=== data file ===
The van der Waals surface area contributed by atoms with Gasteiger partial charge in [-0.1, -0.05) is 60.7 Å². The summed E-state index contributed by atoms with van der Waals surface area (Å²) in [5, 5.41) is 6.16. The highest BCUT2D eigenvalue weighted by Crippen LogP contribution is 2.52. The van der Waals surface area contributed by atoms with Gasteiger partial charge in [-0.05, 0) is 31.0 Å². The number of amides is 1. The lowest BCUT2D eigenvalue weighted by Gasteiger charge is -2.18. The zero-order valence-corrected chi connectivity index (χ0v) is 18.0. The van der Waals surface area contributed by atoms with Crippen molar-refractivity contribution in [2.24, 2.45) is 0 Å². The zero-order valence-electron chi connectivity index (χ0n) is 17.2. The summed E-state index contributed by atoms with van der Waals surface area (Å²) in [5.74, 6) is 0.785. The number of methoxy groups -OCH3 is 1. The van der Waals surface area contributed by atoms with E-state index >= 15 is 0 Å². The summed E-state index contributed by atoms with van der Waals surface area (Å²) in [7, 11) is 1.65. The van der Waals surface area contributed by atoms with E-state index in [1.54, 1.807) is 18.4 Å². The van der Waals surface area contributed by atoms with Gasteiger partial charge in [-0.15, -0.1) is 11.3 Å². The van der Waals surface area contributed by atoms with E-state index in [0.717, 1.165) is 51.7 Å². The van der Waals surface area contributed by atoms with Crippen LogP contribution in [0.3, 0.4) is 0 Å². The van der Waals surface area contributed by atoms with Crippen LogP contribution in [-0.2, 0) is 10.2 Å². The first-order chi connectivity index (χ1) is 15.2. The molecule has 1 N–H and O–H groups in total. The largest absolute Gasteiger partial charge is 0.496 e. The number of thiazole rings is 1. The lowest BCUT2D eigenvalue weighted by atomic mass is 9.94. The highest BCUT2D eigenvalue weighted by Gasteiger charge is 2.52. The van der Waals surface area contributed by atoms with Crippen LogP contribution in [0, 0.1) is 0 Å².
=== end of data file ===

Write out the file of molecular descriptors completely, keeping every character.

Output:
The van der Waals surface area contributed by atoms with Gasteiger partial charge in [-0.1, -0.05) is 60.7 Å². The summed E-state index contributed by atoms with van der Waals surface area (Å²) in [5, 5.41) is 6.16. The highest BCUT2D eigenvalue weighted by Crippen LogP contribution is 2.52. The van der Waals surface area contributed by atoms with Gasteiger partial charge in [-0.05, 0) is 31.0 Å². The number of amides is 1. The lowest BCUT2D eigenvalue weighted by Gasteiger charge is -2.18. The zero-order valence-corrected chi connectivity index (χ0v) is 18.0. The van der Waals surface area contributed by atoms with Crippen molar-refractivity contribution in [2.24, 2.45) is 0 Å². The zero-order valence-electron chi connectivity index (χ0n) is 17.2. The summed E-state index contributed by atoms with van der Waals surface area (Å²) in [5.74, 6) is 0.785. The number of methoxy groups -OCH3 is 1. The van der Waals surface area contributed by atoms with E-state index >= 15 is 0 Å². The summed E-state index contributed by atoms with van der Waals surface area (Å²) in [7, 11) is 1.65. The van der Waals surface area contributed by atoms with E-state index in [1.54, 1.807) is 18.4 Å². The van der Waals surface area contributed by atoms with Gasteiger partial charge in [-0.15, -0.1) is 11.3 Å². The van der Waals surface area contributed by atoms with E-state index in [0.717, 1.165) is 51.7 Å². The van der Waals surface area contributed by atoms with Crippen LogP contribution in [0.3, 0.4) is 0 Å². The van der Waals surface area contributed by atoms with Crippen LogP contribution in [-0.2, 0) is 10.2 Å². The first-order chi connectivity index (χ1) is 15.2. The molecule has 1 N–H and O–H groups in total. The largest absolute Gasteiger partial charge is 0.496 e. The number of thiazole rings is 1. The lowest BCUT2D eigenvalue weighted by atomic mass is 9.94. The highest BCUT2D eigenvalue weighted by Gasteiger charge is 2.52. The van der Waals surface area contributed by atoms with Crippen LogP contribution in [0, 0.1) is 0 Å².